This section is from the book "A Text Book Of Materia Medica, Being An Account Of The More Important Crude Drugs Of Vegetable And Animal Origin", by Henry G. Greenish. Also available from Amazon: A Text Book of Materia Medica : Being an Account of the More Important Crude Drugs of Vegetable and Animal Origin.
The lignum vitae or guaiacum wood of commerce is derived from Guaiacum officinale, Linne, and G. sanctum, Linne (N.O. Zygophylleoe), both evergreen trees, the former a native of the West Indian Islands and the north coast of South America, the latter of southern Florida and the Bahamas. Both occur in Cuba and Hayti, whence the wood is largely exported. The Spaniards became acquainted with the drug when they conquered San Domingo; it was soon brought to Europe, where it acquired an immense reputation in the sixteenth century as a cure for syphilis and certain other diseases, the resin extracted from the trunk being introduced subsequently.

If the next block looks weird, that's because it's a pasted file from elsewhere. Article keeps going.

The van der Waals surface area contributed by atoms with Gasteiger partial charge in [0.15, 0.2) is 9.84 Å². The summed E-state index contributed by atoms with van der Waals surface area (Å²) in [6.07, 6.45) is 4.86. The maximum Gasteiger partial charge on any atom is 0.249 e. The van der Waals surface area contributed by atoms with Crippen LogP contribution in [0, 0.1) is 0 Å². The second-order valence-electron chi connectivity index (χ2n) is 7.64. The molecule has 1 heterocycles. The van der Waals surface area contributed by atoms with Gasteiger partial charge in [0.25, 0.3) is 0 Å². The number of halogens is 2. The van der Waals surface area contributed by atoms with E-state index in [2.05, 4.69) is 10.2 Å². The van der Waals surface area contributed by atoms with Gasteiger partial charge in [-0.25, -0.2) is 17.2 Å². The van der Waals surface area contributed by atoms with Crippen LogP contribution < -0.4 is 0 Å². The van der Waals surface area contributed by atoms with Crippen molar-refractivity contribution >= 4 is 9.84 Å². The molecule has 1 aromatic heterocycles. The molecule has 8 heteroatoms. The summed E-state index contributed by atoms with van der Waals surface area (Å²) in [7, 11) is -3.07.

The trees are felled, the bark stripped off, and the wood exported in logs varying commonly from 1 to 2 metres in length and from 10 to 50 cm. in thickness.
The logs are exceedingly hard, heavy, and compact, and consist of a dark greenish brown heartwood surrounded by a yellowish sapwood. The exterior is yellowish brown in colour and either smooth or furrowed, the furrows being oblique and varying in direction (corresponding to the arrangement of the wood fibres in the wood).
The medullary rays, which can be seen under a lens, are narrow, straight, and closely approximated; the vessels are distinct, usually single, and arranged in concentric zones.